Schubert Mass can be heard on Sunday 28 July at Melbourne Recital Centre and Thursday 1 August at Iwaki Auditorium, ABC Southbank Centre.

 

 
MCO: We have a feast of Schubert in this concert. The third Symphony, from 1815, places it chronologically around the time of Beethoven’s 8th Symphony. Beethoven and Schubert are the two major figures of the “late Classical”, but do musicians think of these composers as being similar or different? How do you think about this very early work of Schubert?
 
Emma: Both of the Schubert works in our program were composed in 1815, when he was only 18 years old. This was one of Schubert’s most prolific years as a composer, resulting in many works including his second and third symphonies, two full-scale masses and over 140 songs. What I find interesting about Schubert’s music is that he was not limited by one aesthetic. His third symphony is a clear example of Classical style whereas his setting of Goethe’s Erlkönig, composed in the same year, encapsulates the drama and expression of the Romantic era. There is little doubt that Schubert was influenced and inspired by Beethoven but he certainly wrote in his own style. His third symphony reveals the influence of Haydn, Mozart and earlier Beethoven symphonies with its bubbling energy, lightness and elegance. However, it is also clearly in Schubert’s distinctive voice with plenty of flair and spontaneity. Although Beethoven referred to his 8th symphony as his “little symphony” it is certainly not small in scope, exhibiting a range of dynamic expression and lyrical melodic content much more in keeping with Romantic style.
 
MCO: We are pretty excited to do our first ever choral performance as Melbourne Chamber Orchestra, with a terrific Melbourne choir, Polyphonic Voices. Lots of great composers wrote mass settings — how will audiences find that this Schubert Mass compares with other masses they might know?
 
Emma: It is a real thrill to be joining with Polyphonic Voices for this concert and presenting our first concerts with chorus. For many music lovers, mass settings have an immediate connotation of being works on a very grand scale, both in terms of length and orchestration. Schubert’s second Mass in G is more intimate and therefore very well suited to our forces. The scale of the work reflects the purpose for which it was written – Schubert composed the work for his home parish, scoring it for soprano, tenor and bass soloists, mixed chorus and strings. The work is a celebration of Schubert’s innate gift for melodic invention and is full of beautifully understated melodies that serve the religious text. In his writing, Schubert highlights his awareness of what came before him, while also continuing to innovate his own musical style. Some movements hark back to the Baroque era, employing French Overture style, fugal textures and ostinato bass lines (where a short figure is repeated). Schubert also moves toward Romanticism with his lyrical melodic style and in his more fluid treatment of harmony.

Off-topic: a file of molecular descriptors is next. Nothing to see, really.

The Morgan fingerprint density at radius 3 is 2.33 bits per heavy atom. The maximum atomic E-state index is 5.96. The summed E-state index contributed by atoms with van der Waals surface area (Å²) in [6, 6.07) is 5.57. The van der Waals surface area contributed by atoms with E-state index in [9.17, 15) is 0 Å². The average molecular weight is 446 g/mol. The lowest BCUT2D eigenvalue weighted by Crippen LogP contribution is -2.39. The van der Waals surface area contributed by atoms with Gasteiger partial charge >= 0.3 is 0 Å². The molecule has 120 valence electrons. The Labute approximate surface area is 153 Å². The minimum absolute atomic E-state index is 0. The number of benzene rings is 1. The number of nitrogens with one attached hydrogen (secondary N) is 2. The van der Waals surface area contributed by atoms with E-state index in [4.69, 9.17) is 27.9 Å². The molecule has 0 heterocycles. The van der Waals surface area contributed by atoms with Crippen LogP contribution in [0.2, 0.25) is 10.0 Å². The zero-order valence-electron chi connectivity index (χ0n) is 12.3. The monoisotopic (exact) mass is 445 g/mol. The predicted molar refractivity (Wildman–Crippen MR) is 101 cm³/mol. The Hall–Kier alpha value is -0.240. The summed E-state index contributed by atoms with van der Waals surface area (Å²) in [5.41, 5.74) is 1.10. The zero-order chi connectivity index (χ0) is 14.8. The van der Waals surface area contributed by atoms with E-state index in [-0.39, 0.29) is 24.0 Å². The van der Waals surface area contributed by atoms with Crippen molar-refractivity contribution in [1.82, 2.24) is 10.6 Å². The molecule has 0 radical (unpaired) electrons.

MCO: Perhaps a bit unusually, this program starts with a concerto by Bach, with our Artistic Director William Hennessy as a soloist. Where does this concerto and its style fit into the concerto tradition?
 
Emma: The concerto genre was established in the Baroque era and existed in two main forms – concerto grosso, which featured a group of soloists, and the solo concerto. Italian composers Vivaldi, Corelli and Torelli were the first important composers in both concerto formats. Bach’s two extant concertos for solo violin reveal his awareness and admiration for the work of these early concerto composers and are quite Italian in style and structure, using the three movement model (fast-slow-fast). Bach blended this Italian style with his own mastery of harmony and form and the scope of his violin concertos undoubtedly influenced the development of the genre. Bach is widely known as a keyboard virtuoso but he was also a highly skilled violinist. His son C.P.E. Bach noted that his father played the instrument with a pure and penetrating tone. This is reflected in his writing for the instrument – the concerto is an absolute tour de force for the violin and demands significant facility and stamina from the soloist. The outer movements are overflowing with energy and excitement and are full of dialogue between the soloist and ensemble. But it is the slow movement that is particularly special. An undulating bass line underpins an emotive and languorous solo voice and provides a complete change of atmosphere.

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